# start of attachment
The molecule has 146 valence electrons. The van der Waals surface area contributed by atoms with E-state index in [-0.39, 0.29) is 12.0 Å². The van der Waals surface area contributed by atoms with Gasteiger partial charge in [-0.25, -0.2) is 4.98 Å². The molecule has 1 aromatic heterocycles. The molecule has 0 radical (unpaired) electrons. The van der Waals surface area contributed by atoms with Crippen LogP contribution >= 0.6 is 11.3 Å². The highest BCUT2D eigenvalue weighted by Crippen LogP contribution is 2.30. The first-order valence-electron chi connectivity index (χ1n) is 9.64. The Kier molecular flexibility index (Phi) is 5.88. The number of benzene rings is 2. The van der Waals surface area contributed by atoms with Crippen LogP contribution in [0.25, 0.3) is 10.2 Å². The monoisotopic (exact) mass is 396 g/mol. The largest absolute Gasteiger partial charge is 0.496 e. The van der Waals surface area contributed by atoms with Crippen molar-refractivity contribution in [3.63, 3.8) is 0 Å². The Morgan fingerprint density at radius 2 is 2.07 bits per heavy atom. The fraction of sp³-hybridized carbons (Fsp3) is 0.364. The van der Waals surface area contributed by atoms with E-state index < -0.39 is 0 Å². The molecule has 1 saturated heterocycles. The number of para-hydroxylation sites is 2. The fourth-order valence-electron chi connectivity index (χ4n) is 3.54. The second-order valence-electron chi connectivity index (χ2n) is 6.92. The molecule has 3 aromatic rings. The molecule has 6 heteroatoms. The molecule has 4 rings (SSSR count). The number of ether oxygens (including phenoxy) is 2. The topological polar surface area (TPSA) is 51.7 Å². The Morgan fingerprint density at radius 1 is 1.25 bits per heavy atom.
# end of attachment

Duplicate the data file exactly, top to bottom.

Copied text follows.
The molecule has 146 valence electrons. The van der Waals surface area contributed by atoms with E-state index in [-0.39, 0.29) is 12.0 Å². The van der Waals surface area contributed by atoms with Gasteiger partial charge in [-0.25, -0.2) is 4.98 Å². The molecule has 1 aromatic heterocycles. The molecule has 0 radical (unpaired) electrons. The van der Waals surface area contributed by atoms with Crippen LogP contribution >= 0.6 is 11.3 Å². The highest BCUT2D eigenvalue weighted by Crippen LogP contribution is 2.30. The first-order valence-electron chi connectivity index (χ1n) is 9.64. The Kier molecular flexibility index (Phi) is 5.88. The number of benzene rings is 2. The van der Waals surface area contributed by atoms with Crippen LogP contribution in [0.25, 0.3) is 10.2 Å². The monoisotopic (exact) mass is 396 g/mol. The largest absolute Gasteiger partial charge is 0.496 e. The van der Waals surface area contributed by atoms with Crippen molar-refractivity contribution in [3.63, 3.8) is 0 Å². The Morgan fingerprint density at radius 2 is 2.07 bits per heavy atom. The fraction of sp³-hybridized carbons (Fsp3) is 0.364. The van der Waals surface area contributed by atoms with E-state index < -0.39 is 0 Å². The molecule has 1 saturated heterocycles. The number of para-hydroxylation sites is 2. The fourth-order valence-electron chi connectivity index (χ4n) is 3.54. The second-order valence-electron chi connectivity index (χ2n) is 6.92. The molecule has 3 aromatic rings. The molecule has 6 heteroatoms. The molecule has 4 rings (SSSR count). The number of ether oxygens (including phenoxy) is 2. The topological polar surface area (TPSA) is 51.7 Å². The Morgan fingerprint density at radius 1 is 1.25 bits per heavy atom.